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Christmas Around the World Showcases International Choreographers

Dancers from the International Folk Dance Ensemble worked with artists from across the world to bring a diverse performance to BYU

Christmas Around the World is almost synonymous with the Christmas season in Utah Valley. The International Folk Dance Ensemble (IFDE)’s annual concert has been bringing people together across distances and generations for 60 years. This year’s theme — “A Light in the Window” — celebrates the courage and hope of migrants as they travel and adapt.

Featuring the talents of over 175 dancers and musicians, Christmas Around the World is a celebration of unity, diversity and Christmas joy. This year’s performance includes dances from all over the globe, including Ukraine, Wales, Indonesia, Haiti, Germany and Scotland. 

The world dance program highly values accuracy and authenticity, and brings in international choreographers whenever possible. Recently, artists from India, Mexico, China, Canada and more have visited campus — teaching, choreographing and coaching dancers on genre-specific styling. 

“Almost all of our dances are not choreographed by the teachers or directors, but by specialists or people from that country,” said IFDE member Ashley Jex. 

Here is a sneak peek at some of the guest artists whose work is featured in this year’s concert:

Miguel Pena, Mexico

Miguel Pena

Miguel Pena works with BYU folk dancers.(@byu_folkdance)

Pena first visited BYU last fall, when he choreographed a traditional Mexican folk dance for the program. His piece, “Fandango Veracruzano,” is full of intricate footwork and flirtatious fun, and Pena’s personality is just as high energy.

“Setting the Mexican piece with Miguel was really fun,” said IFDE dancer Natalie Van Wagoner.  “

His teaching style is really distinct and hands on. He was a very clear teacher, and he knew exactly what he wanted, which was nice. You could tell that he loved what he did, and he was very good at it. It was cool to have that amazing example of technique to then apply to my own dancing.”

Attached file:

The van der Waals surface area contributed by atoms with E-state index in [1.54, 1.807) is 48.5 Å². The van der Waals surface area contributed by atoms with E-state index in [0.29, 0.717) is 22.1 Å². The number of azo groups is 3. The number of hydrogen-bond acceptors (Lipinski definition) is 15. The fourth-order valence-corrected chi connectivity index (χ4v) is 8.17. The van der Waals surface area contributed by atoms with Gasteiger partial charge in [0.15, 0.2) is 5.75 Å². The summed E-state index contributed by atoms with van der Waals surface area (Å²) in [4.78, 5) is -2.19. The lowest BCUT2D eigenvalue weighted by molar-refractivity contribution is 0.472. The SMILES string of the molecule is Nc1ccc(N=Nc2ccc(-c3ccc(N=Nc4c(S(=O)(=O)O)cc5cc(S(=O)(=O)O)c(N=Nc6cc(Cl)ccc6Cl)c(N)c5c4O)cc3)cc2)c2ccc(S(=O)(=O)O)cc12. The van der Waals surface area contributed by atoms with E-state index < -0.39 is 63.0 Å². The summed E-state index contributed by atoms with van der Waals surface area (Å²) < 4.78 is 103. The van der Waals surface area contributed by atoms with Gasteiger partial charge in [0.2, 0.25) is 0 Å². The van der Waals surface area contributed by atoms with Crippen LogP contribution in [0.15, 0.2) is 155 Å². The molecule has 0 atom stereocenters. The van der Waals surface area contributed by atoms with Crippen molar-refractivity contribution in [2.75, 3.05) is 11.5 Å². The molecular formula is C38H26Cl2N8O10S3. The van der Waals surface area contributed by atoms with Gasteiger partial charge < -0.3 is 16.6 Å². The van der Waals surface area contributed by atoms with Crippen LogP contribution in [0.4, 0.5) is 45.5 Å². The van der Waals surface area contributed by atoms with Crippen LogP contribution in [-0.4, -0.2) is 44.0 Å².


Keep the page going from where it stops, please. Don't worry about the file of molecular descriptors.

I Gusti Agung Ayu Warsiki, Indonesia

I Gusti Agung Ayu Warsiki

Warsiki and her husband, who are visiting professors at BYU.

Warsiki is a renowned performer and teacher, and has taught dance at the National High School for the Performing Arts in Bali since 1981. She and her husband — a gamelan professor and composer — are visiting fellows at BYU for the 2019-20 school year. 

Members of Warsiki’s Balinese dance class, who have spent the entire semester learning this piece and perfecting its nuanced gestures and expressions, will perform the piece.

“It is so intricate,” says dancer Kyleigh Cooper. “A lot of it is about the eyes, the fingers, the mouth and the emotions that you portray on your face. Trying to understand what she wants us to portray when there is that language barrier can be a little confusing sometimes, and it’s taken us a while to get a hold of it. But she’s really proud of how far we’ve come, and we’re really proud of how far we’ve come.”

Su Yafei, Tibet

Su Yafei

Su Yafei teaches BYU dancers. (Benjamin Williams)

IFDE first began working with Su during their tour of China last summer where they learned the beginnings of the Tibetan piece. Su — a professor at Minzu University in Beijing — specializes in composition and traditional minority dance. Her piece, titled “Children of Snow Mountain,” seeks to fuse both contemporary and traditional Tibetan styles. In October, Su came to BYU to finish the piece and host a series of intensive workshops with IFDE. Although she does not speak English — the dancers communicated through a translator — they did not let the language barrier slow them down.

“The translation part wasn’t as difficult as I thought,” said Jex. “Instead of listen and learn, it was watch and learn. It was a very visual process.”

Through their hands-on experience with people of other cultures, the members of IFDE are learning the power and universality of movement. 

“It’s fun to see how even though we don’t all speak the same language, we were all smiling and having fun,” said Van Wagoner. “The idea of a light in the window paints this cozy scene in my mind. Everybody’s dancing, having a good time and anyone’s welcome. No one’s an outsider. I am not Tibetan, I’m not Chinese, I’m not Ukrainian, but I’m doing these dances. The essence of this concert is about that feeling of sharing culture and sharing smiles. It brings everyone together and bridges that gap.”

Tickets and Show Details

Performance Dates and Times: Dec. 6-7 | 7:30 p.m. Dec. 7 | 2:00 p.m.

Location: Marriott Center

Price: $9-22

Tickets: Available in person at the BYU HFAC or Marriott Center Ticket Office, by phone at (801) 422-2981 or online at